Marin to unveil schools virus tracker

A new online tool debuts this week to offer Marin families an easy-to-navigate, transparent map

A new online tool debuts this week to offer Marin families an easy-to-navigate, transparent map and dashboard showing if, when and where any coronavirus exposures occur at local schools — and the systematized responses that follow.

“We know that there’s a lot of concern and interest regarding reopening schools in the county,” Dr. Matt Willis, Marin public health officer, said last week.

“And if people don’t have access to information, it can fuel that (concern),” he added. “And so we want to make sure everyone has access to the best available information that’s updated in real time — especially in regards to the status of schools which are open for classroom-based learning.”

With close to half of Marin elementary and middle schools — and a few private high schools — either already open for some in-campus learning or planning to open next month, families and staff need to be confident that there is a system in place should any incidents occur, Willis said.

He said having a robust system established and available for public access should be “overall generally reassuring” in that families can trust there will be transparency and a careful and methodical approach.

“The combination of the progress we’ve made across-the-board in reducing the community prevalence (of COVID-19), combined with the safety protocols at the school level, is the recipe for a safer reopening,” Willis said. “Obviously the most important way to track that and verify that is through school-based cases and cohort closures when there is an infection.”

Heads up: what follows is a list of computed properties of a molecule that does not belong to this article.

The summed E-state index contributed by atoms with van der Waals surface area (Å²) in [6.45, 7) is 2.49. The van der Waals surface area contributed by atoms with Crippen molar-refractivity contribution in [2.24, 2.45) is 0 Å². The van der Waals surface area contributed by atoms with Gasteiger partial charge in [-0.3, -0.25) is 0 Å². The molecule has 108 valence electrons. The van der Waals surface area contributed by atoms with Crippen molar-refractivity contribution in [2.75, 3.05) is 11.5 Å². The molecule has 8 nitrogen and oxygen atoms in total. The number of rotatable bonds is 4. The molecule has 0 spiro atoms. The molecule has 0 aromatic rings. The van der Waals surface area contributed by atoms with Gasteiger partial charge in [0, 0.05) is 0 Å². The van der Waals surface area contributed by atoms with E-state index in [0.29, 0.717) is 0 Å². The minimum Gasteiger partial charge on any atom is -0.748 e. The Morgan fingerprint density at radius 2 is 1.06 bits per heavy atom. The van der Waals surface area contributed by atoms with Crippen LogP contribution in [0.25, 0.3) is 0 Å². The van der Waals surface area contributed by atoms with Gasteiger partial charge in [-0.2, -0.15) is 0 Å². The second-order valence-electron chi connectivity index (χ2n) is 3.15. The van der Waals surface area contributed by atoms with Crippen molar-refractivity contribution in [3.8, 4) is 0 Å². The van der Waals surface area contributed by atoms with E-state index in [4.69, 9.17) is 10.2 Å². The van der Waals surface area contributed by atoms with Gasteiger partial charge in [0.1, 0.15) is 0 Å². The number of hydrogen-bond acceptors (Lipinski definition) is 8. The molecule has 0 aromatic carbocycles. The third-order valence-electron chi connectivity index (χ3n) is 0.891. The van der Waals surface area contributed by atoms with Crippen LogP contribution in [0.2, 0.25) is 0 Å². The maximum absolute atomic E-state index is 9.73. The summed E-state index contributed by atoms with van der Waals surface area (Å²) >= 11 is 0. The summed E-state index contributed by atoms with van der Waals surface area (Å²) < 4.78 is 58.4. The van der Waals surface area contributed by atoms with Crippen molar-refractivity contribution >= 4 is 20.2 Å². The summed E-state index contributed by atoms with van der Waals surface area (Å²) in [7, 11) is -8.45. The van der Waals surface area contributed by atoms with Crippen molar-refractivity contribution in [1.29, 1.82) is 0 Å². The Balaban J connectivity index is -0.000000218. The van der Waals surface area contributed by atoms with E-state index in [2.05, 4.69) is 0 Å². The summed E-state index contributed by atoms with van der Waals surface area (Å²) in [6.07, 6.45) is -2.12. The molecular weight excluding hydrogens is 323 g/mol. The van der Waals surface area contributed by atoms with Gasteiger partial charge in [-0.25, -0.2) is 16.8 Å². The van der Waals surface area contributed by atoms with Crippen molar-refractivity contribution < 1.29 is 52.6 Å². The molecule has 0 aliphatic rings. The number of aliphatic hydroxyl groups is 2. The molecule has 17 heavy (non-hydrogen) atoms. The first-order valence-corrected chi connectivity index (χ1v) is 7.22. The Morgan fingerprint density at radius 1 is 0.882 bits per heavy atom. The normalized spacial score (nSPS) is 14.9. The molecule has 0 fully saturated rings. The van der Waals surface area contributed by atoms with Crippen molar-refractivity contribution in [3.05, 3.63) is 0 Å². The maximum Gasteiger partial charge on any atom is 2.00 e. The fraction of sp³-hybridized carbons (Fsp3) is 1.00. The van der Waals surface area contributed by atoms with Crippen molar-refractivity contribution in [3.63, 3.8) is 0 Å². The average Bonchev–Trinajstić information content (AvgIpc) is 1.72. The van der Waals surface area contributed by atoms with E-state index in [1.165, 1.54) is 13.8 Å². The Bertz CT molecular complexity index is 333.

The dashboard is connected to a map of Marin, with grey dots for each school. As each school opens to at least 10% capacity, the dot will turn green. If someone hovers over one of the dots, a menu shows students’ ages, grade levels, status, total number of students, and total number of cohorts. Cohorts in this case refer to individual classes of up to 15 students.

A separate table on the dashboard gives other information regarding virus transmissions, the type of transmission, number of cases, number of cohorts closed. Also the table shows the total aggregate of student days in attendance at school across the entire county. That allows the county to determine a percentage level of cases or incidents.

The dashboard and map are scheduled to be posted by early this week at the Marin County Office of Education website at

Marin public health staff will address the community further in two public events this week. They are 4:30 p.m. Tuesday; to unveil a new “Marin Student and Family COVID-19 Safety Handbook;” and at 4:30 p.m. Thursday for a town hall on safety protocols.  Dr. Lisa Santora, deputy public health officer, will lead the events.

For more information on those events, see the MCOE website at 

Mary Jane Burke, Marin County superintendent of schools, said the new dashboard and map builds on the extensive effort in progress since June to create rigorous safety plans for every public, private and parochial school in the county.

The plans, known as school site-specific protection plans, are 30-point questionnaires filled out by each school’s staff, that spell out in detail how each school will address everything from crowded hallways, to classroom desk configurations, sanitizers, personal protective equipment and screenings at school entrances.

Marin schools are not allowed to open for on-campus learning until they have an approved SSSPP.